The key global economies met in Brisbane for the Group of 20, following recent summits for ASEAN, East Asia and the wider Asia-Pacific region. These are not just about politics but growth, trade and investment. In our region, a range of agreements are under negotiation with varying and overlapping memberships. Most notable is the Trans-Pacific Partnership (TPP), which is led by the United States and includes Japan, but notably has left China out.
The newest proposal from China’s President Xi Jinping may eclipse them. While hosting the Asia-Pacific Economic Cooperation (APEC) summit, he has ambitiously raised an even bigger and more inclusive Free Trade Area of the Asia Pacific (FTAAP) and set this in the context of China’s “Asia-Pacific Dream”.
Yet the idea of the FTAAP is not new. APEC Ministers initiated it back in 2006, with leaders’ endorsements coming in 2010. As such, no one has said “No” to Xi. But the reception has been cool. A feasibility study on FTAAP was proposed in May, when the trade ministers met in Qingdao. Nonetheless, the U.S. and Japan have watered this down to a “collective strategic study” to indicate they have yet to decide whether to enter into actual negotiations.
The hesitance relates to the problems faced in the TPP, meant to be the economic centerpiece of the Obama administration. Negotiations are now into their fourth year — long overdue and in danger of floundering.
This is not only because of sticking points with Japan over automobiles and some agricultural products. Domestic American politics is another factor. Following the midterm election results, Republicans control the two houses of Congress and may not sign off on any deal brought by the Obama administration.
Both the U.S. and Japan must push through. Otherwise, their credibility to offer leadership in the region will suffer. But, this does not mean they should cold-shoulder China’s proposal for an FTAAP.
Trade agreements need not be oppositional. The logic emphasizes interdependence and win-win outcomes. The FTAAP offers a long-term perspective to deepen regional economic integration. It is also a possible road map to converge the TPP and the ongoing patchwork of other trade and economic agreements.
The idea is worth exploring, whether put forward by China or any other country. But, coming from Xi, the proposal underlines an emerging truth: China is emerging as the region’s central economy and cannot be easily excluded.
Since becoming a World Trade Organization member in 2001, China has been actively pursuing economic cooperation and free trade agreements (FTAs) across the region. FTAs with ASEAN, Singapore, New Zealand and Peru are done.
With South Korea, Beijing has just completed FTA negotiations that, once in force, will eliminate tariffs on the vast majority of traded goods. Prospects with Australia are that service industries like tourism, finance and education will be liberalized, and further steps likely took place at the sidelines of the G-20 meetings in Brisbane. With ASEAN, while differences continue over the South China Sea, expect an upgrade of the ASEAN-China FTA.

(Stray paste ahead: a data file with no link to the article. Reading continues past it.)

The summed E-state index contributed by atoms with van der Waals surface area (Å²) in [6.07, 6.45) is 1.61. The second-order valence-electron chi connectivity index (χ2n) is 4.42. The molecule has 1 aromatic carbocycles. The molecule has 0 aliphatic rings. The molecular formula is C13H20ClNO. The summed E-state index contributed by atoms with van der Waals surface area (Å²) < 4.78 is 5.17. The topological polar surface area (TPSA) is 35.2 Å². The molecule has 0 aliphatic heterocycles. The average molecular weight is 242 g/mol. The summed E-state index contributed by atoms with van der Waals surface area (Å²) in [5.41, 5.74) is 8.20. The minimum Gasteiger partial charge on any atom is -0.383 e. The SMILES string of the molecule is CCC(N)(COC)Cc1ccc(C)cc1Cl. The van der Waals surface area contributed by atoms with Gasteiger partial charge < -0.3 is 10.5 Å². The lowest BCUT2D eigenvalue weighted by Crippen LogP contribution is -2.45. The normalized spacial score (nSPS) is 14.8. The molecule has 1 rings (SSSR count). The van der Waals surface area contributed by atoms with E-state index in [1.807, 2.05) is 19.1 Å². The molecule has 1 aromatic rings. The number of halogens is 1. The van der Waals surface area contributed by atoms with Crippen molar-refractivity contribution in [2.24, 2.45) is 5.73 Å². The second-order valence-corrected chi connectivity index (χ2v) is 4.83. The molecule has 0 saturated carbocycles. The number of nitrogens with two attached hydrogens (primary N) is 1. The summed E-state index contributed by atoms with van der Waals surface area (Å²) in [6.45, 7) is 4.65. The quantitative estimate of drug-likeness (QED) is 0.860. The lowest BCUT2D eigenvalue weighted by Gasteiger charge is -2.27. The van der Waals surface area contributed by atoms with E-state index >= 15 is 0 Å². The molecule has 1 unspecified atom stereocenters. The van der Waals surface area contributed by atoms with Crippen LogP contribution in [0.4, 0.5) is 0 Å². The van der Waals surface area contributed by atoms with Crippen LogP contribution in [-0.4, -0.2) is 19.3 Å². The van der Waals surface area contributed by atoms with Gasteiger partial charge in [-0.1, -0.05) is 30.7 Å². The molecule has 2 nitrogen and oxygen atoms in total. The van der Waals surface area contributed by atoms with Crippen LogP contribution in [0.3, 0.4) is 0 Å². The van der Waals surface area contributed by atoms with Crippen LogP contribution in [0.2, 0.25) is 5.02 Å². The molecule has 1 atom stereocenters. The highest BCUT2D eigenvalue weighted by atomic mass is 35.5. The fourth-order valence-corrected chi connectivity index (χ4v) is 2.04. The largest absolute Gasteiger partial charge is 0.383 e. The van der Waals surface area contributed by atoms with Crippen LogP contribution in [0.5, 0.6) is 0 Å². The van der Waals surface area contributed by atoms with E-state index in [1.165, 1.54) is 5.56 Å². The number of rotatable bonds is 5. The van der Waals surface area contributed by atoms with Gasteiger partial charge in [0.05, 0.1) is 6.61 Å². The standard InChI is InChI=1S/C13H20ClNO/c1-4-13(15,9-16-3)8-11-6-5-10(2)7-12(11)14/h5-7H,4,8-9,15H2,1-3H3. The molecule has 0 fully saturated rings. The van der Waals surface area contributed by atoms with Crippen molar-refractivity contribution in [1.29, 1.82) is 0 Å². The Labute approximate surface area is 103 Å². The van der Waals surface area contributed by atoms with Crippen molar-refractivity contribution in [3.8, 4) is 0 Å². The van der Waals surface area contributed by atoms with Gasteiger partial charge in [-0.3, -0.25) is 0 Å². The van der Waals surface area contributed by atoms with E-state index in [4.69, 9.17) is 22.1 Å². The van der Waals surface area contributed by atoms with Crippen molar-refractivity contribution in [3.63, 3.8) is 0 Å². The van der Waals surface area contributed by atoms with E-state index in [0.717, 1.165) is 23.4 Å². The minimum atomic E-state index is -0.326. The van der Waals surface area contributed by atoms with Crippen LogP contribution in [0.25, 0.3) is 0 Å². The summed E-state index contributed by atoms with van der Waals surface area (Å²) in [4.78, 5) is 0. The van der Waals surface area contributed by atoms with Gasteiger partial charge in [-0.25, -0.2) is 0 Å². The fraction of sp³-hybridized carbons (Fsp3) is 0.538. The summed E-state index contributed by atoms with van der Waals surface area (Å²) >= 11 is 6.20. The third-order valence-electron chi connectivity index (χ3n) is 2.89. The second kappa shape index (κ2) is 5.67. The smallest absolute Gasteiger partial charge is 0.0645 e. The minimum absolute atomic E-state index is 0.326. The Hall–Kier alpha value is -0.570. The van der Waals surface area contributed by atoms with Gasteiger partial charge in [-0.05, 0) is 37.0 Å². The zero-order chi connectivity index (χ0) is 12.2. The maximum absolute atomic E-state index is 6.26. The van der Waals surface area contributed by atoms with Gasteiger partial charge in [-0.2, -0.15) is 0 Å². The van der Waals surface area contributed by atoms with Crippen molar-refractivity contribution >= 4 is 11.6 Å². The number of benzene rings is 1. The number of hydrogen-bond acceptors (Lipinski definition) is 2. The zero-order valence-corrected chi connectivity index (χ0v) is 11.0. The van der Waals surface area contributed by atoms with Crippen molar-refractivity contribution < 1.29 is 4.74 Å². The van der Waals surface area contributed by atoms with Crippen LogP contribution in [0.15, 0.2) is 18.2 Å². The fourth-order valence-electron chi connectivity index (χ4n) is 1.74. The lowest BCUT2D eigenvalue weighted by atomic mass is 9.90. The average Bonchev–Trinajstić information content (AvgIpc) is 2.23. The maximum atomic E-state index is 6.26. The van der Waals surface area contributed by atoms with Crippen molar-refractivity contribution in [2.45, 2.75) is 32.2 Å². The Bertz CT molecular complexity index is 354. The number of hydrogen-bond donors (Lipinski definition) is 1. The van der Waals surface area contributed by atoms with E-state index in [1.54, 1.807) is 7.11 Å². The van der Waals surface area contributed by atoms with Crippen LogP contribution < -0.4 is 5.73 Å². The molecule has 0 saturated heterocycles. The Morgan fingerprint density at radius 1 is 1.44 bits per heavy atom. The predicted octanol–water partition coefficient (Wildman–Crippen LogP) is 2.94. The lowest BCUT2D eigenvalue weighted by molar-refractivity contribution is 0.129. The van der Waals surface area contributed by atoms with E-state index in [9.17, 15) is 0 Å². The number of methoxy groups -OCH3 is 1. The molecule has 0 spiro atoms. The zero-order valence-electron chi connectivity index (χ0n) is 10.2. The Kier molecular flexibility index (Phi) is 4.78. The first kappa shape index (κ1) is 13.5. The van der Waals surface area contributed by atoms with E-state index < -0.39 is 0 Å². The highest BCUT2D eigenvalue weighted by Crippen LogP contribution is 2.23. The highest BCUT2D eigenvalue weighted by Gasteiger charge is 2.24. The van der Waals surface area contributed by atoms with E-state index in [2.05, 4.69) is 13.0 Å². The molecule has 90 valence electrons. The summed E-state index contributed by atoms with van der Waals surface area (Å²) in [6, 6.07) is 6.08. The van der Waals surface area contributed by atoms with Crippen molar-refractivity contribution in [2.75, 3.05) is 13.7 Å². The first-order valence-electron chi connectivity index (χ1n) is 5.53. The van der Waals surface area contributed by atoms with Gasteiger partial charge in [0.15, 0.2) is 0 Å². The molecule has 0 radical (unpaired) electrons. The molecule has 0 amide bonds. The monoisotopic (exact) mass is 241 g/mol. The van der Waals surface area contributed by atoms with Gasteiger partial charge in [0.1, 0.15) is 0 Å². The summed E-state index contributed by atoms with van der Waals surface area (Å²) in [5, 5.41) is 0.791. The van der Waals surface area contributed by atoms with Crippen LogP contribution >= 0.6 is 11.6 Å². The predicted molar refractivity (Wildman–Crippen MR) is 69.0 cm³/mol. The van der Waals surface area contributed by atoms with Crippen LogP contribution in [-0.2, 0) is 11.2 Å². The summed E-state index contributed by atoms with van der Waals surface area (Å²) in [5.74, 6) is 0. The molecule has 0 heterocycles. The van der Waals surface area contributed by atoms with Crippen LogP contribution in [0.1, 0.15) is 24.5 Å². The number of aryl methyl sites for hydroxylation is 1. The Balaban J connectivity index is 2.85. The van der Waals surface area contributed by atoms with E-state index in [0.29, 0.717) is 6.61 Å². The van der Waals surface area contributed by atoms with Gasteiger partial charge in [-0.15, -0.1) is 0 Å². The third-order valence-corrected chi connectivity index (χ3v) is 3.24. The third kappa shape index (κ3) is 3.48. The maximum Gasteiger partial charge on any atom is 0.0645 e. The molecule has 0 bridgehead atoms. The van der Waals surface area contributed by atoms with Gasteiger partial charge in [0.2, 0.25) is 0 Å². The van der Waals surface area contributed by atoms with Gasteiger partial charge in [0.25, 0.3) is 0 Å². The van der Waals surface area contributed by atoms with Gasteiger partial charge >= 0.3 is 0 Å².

But to achieve the FTAAP, several bridges need to be crossed, and indeed to be built.
First, there is the Regional Comprehensive Economic Partnership (RCEP) that seeks to build on existing FTAs that ASEAN has, separately, with Australia-New Zealand, China, India, Japan and South Korea. If this all-Asian agreement can be forged, this will be a step forward.
Second, an FTA among China, Japan and South Korea (CJK) is due. Talks are into their fifth round, but prospects have been mixed. On one hand, a boost has come from the conclusion of China-South Korea deal. Tense Sino-Japanese ties over political and security issues however remain a problem. This was evidenced in the brief and uneasy meeting between Prime Minister Shinzo Abe and Xi at the sidelines of the APEC summit. However, the fact that both leaders did at last meet is some signal that they recognize the rationale to get on. Only if Sino-Japanese ties are normalized can the RCEP and CJK move ahead.
Third, and the most important for the FTAAP to have a chance, is for better ties between the U.S. and China. Relations between the two sides in the last year seemed to be in something of a free fall. But the Xi-Obama meeting at the APEC summit has shown that, despite ongoing differences, something positive can be achieved.
Their agreement on climate change has been heralded by both sides and could be a foundation to develop common understanding and collaboration. The elimination of duties on $1 trillion on technology products has signaled that the two largest economies are poised for an investment treaty. Given the deep interdependencies between the two, further cooperation would make sense.
Moving ahead with these initiatives will take not only time, but also political will and courage. Political mindsets about great power relations must shift. In the meantime, expect that China will play a greater role with other neighbors.
This is the uniting logic in Xi’s ambitions for maritime and land-based Silk Roads to connect the region as well as to create the Asian Infrastructure Investment Bank to accelerate infrastructure development. All this can and will be done, whether or not there is an FTAAP.
The G-20 has targeted global growth and Asia is searching for engines to keep up its momentum. China is pursuing agreements with those nearby who are willing. Few welcome Beijing as the Middle Kingdom but many must recognize that China is increasingly the central economy.
Simon Tay and Gina Guo are, respectively, chairman and policy research senior executive at the Singapore Institute of International Affairs. The SIIA will co-organise the Asia Pacific Forum 2014, with the Japan Economic Foundation on 24 November 2014 to engage international participants on a dialogue on trade and economic development in Asia Pacific.
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